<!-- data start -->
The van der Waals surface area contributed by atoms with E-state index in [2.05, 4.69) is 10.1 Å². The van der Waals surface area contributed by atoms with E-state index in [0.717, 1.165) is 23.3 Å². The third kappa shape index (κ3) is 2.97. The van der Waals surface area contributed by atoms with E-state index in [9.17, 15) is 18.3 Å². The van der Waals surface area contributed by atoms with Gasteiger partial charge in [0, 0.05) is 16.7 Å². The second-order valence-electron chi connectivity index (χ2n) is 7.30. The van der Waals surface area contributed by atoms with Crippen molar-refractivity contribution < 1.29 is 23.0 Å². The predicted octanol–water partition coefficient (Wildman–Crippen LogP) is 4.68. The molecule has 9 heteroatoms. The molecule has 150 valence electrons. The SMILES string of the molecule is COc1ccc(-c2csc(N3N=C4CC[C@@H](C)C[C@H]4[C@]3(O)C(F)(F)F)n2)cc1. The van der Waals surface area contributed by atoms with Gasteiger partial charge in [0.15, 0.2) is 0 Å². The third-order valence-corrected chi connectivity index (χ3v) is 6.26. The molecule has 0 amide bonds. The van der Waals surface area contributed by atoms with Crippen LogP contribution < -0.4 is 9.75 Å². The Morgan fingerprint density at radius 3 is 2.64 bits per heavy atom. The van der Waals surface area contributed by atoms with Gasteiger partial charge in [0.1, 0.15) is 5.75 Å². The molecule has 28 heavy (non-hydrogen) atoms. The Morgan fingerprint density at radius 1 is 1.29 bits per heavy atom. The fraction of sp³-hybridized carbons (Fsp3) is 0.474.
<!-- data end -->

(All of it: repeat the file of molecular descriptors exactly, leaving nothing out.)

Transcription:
The van der Waals surface area contributed by atoms with E-state index in [2.05, 4.69) is 10.1 Å². The van der Waals surface area contributed by atoms with E-state index in [0.717, 1.165) is 23.3 Å². The third kappa shape index (κ3) is 2.97. The van der Waals surface area contributed by atoms with E-state index in [9.17, 15) is 18.3 Å². The van der Waals surface area contributed by atoms with Gasteiger partial charge in [0, 0.05) is 16.7 Å². The second-order valence-electron chi connectivity index (χ2n) is 7.30. The van der Waals surface area contributed by atoms with Crippen molar-refractivity contribution < 1.29 is 23.0 Å². The predicted octanol–water partition coefficient (Wildman–Crippen LogP) is 4.68. The molecule has 9 heteroatoms. The molecule has 150 valence electrons. The SMILES string of the molecule is COc1ccc(-c2csc(N3N=C4CC[C@@H](C)C[C@H]4[C@]3(O)C(F)(F)F)n2)cc1. The van der Waals surface area contributed by atoms with Gasteiger partial charge in [0.15, 0.2) is 0 Å². The third-order valence-corrected chi connectivity index (χ3v) is 6.26. The molecule has 0 amide bonds. The van der Waals surface area contributed by atoms with Crippen LogP contribution < -0.4 is 9.75 Å². The Morgan fingerprint density at radius 3 is 2.64 bits per heavy atom. The van der Waals surface area contributed by atoms with Gasteiger partial charge in [0.1, 0.15) is 5.75 Å². The molecule has 28 heavy (non-hydrogen) atoms. The Morgan fingerprint density at radius 1 is 1.29 bits per heavy atom. The fraction of sp³-hybridized carbons (Fsp3) is 0.474.